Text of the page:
The growing mythic stature of Abu Musab al-Zarqawi is the latest case in point. In an attempt to find some information on the figure, whose stature easily rivals that of Osama bin Laden, I wound up…confused. On the internet, I found a flurry of contradictions and conflicting claims about al-Zarqawi.

Some point to the growing sophistication of editing techniques in the grisly beheading videos – the manipulation of real time; the prolonging of sounds of anguish; the complexity of initial sequences, with animated graphics and titles – as evidence that al-Zarqawi is very much aware of the effect such propaganda has on a global audience. Motives attributed to al-Zarqawi in the making of these videos include the possible crumbling of support for auxiliary and support staff in Iraq, the pitching of anti-Americanism to would-be supporters and followers, and the overshadowing of Osama bin Laden himself as the main perpetrator of terror. As we know, a picture is worth a thousand words, and violent images have historically influenced the American public to pull out of Vietnam and Somalia. Such deft manipulation of information puts the media in an understandable quandary – to report or not to report.

But a whole other camp (take a look on the Internet for yourself) calls these videos Bush propaganda, noting how the videos seem to released at times where the administration finds itself in a tight spot – for example, the timing of the video released right after the story broke about Abu-Ghraib. Truthfully, amidst all the conflicting claims and utter lack of evidence, it is easy to see why some call al-Zarqawi a political invention. Senior members in the administration, after claiming in 2002 he was dead, now say, in a moment of honesty, they don’t know whether he’s alive or dead. And that’s especially important, because they have also repeatedly claimed that he is one of top people in al-Qaeda, who they have been pursuing since Sept. 11. What about the much questioned authenticity of the letter al-Zarqawi supposedly wrote to al-Qaeda? Even the little discrepancies: the fact that he’s supposed to have a fake leg, was not jiving with the person in the videos (supposedly al-Zarqawi) who beheaded Daniel Pearl and Nick Berg.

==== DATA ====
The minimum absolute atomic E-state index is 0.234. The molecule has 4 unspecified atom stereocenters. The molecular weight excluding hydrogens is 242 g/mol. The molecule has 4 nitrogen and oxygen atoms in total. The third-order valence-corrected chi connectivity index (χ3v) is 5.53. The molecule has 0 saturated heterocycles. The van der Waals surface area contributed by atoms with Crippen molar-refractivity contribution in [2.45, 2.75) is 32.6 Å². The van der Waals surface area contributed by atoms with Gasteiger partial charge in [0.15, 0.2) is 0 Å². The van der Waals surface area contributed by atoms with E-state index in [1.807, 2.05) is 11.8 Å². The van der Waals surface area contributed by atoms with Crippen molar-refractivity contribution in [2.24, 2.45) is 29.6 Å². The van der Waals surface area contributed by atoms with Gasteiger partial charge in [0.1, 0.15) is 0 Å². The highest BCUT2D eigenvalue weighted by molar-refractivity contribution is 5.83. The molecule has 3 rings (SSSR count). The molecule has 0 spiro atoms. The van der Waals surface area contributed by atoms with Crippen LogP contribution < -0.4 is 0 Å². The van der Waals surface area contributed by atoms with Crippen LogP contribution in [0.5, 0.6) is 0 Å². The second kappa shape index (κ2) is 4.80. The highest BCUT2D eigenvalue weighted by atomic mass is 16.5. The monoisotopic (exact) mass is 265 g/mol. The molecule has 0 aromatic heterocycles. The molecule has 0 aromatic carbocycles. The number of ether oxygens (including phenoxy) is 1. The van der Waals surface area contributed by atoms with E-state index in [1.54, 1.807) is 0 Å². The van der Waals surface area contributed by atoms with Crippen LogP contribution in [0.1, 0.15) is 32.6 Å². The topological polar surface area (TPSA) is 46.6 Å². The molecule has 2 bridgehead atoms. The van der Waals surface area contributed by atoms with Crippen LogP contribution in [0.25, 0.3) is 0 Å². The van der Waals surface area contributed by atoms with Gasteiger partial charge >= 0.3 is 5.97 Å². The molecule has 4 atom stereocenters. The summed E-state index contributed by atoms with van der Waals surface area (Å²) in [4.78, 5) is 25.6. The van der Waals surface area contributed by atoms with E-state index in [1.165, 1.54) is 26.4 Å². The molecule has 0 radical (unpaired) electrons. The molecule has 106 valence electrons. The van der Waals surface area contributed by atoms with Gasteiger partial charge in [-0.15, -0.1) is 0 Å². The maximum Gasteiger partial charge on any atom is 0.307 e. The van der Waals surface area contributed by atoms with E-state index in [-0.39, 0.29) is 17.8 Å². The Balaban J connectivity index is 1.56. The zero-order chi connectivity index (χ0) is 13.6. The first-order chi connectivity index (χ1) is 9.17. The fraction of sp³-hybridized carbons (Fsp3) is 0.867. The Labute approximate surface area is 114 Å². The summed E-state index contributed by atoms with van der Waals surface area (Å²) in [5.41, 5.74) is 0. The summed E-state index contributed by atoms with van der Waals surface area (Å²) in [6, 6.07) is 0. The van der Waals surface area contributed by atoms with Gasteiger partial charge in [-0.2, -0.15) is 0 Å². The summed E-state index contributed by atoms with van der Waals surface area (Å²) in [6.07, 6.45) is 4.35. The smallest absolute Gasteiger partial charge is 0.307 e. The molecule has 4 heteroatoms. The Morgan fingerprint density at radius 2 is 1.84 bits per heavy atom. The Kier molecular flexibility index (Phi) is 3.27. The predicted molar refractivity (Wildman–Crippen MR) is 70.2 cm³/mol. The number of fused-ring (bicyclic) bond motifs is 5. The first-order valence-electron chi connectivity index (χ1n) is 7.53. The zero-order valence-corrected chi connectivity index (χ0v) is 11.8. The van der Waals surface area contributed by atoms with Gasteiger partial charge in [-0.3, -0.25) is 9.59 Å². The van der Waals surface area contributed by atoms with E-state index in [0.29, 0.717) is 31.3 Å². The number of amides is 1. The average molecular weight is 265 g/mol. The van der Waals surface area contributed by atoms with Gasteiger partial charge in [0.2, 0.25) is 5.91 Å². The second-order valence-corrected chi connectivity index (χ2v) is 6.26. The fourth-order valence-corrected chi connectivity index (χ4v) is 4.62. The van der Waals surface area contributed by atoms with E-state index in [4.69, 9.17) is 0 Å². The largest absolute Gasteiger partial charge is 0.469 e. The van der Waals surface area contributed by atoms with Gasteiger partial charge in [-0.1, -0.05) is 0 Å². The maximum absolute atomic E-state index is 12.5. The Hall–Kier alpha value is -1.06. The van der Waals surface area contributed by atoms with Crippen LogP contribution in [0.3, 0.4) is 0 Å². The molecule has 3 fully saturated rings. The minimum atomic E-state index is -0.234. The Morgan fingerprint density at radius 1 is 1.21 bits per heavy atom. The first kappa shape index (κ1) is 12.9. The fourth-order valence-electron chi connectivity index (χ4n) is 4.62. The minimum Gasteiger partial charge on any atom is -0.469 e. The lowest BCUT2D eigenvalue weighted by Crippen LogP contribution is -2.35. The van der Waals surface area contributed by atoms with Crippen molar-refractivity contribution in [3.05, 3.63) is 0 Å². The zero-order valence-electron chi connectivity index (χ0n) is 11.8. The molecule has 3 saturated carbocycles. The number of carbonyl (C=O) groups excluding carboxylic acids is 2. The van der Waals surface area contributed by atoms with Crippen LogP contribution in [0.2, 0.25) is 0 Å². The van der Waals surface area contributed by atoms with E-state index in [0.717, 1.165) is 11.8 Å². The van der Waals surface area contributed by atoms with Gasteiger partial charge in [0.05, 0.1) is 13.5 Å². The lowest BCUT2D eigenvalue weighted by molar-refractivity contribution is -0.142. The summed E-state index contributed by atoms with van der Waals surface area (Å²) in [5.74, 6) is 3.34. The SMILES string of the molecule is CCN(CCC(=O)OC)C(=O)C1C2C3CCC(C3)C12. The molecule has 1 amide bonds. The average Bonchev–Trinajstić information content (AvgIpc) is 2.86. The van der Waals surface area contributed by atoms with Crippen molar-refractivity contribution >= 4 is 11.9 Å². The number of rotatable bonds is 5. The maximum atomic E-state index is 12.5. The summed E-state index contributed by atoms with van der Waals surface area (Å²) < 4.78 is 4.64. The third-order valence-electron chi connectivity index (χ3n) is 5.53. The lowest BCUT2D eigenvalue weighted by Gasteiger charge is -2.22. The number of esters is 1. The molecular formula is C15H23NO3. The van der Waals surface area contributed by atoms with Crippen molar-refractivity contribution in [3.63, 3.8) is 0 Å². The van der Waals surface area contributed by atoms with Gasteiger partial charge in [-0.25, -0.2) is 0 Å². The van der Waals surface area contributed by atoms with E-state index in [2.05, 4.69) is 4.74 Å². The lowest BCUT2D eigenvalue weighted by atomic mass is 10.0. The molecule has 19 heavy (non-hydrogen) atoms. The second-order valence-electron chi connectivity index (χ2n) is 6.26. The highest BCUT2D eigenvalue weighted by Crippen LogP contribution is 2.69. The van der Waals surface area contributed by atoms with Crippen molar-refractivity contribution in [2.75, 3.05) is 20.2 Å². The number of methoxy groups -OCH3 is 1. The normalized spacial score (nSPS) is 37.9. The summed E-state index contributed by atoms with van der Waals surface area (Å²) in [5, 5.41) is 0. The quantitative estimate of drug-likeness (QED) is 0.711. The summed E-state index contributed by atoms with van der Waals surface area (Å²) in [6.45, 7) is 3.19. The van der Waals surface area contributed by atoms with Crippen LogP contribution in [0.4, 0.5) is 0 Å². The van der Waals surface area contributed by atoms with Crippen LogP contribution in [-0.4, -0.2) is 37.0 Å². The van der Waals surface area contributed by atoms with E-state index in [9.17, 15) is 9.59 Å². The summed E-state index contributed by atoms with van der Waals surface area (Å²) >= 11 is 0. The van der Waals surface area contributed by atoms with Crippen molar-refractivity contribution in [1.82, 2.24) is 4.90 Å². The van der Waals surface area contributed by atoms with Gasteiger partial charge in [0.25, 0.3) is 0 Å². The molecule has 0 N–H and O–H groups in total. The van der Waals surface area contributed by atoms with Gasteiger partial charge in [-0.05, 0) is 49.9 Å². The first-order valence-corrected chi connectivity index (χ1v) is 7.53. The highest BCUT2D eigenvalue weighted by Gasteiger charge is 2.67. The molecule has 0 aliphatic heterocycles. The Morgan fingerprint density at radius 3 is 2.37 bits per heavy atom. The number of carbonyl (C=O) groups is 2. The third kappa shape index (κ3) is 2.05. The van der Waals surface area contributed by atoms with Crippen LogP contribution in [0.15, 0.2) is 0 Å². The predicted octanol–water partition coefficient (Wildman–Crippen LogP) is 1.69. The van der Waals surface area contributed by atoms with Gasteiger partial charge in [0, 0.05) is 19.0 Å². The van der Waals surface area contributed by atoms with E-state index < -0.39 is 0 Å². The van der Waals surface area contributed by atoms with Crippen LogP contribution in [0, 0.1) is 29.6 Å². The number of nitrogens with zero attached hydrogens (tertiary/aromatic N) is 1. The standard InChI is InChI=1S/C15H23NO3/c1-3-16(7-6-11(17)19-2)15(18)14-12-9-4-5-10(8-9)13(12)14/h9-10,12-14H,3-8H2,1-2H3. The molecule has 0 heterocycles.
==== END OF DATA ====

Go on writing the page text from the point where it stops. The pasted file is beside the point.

It may be that these critical bloggers are unreasonably infatuated with conspiracy theories, but the controversy over al-Zarqawi, whether it is deserved or not, reveals growing tension over an essential issue that is becoming increasingly more salient in modern politics: truth. The concept finds its root in antiquity. Briefly (one could spend entire classes on this), in the Republic, Plato believed in a single metaphysical truth (or the Form of the truth), which was part of a metaphysical reality that was the source of all goodness. The visible reality – the world in which we live – was merely a projection of the metaphysical reality (see the famous “Allegory of the Cave” from Republic, Book VII). Thus, by induction, how closely the truth in the visible world approximated its metaphysical counterpart was a measure of how “good” it was, and further, one could gain insight of the metaphysical truth (Truth) by understanding truths in the visible world. Thus, Plato envisioned a political world where philosophers (those lovers and students of Truth) were leaders. Another concept that Plato espoused was the so-called “noble lie,” which – without going into too much detail – was the lie told to society to prevent social unrest and maintain the order and harmony of a political system.

Cicero came along in the Roman Empire and described a world in which there were two forms of truths (see Treatise on the Commonwealth, Book I), the quasi-Platonic notion of truth and the political truth. The idea of the political truth is related to Plato’s “noble lie” and, essentially, it is the truth that politicans deliver to society to preserve order and harmony in society. That is, Cicero justified the withholding of Truth and the disemmination of a political truth to maintain social order. To some extent, this justification of lying is reasonable if we believe that the general welfare of society is the ultimate goal of politics. We can see that from Plato to Cicero, we have already strayed far from a utopian concept of truth and its role in political entities.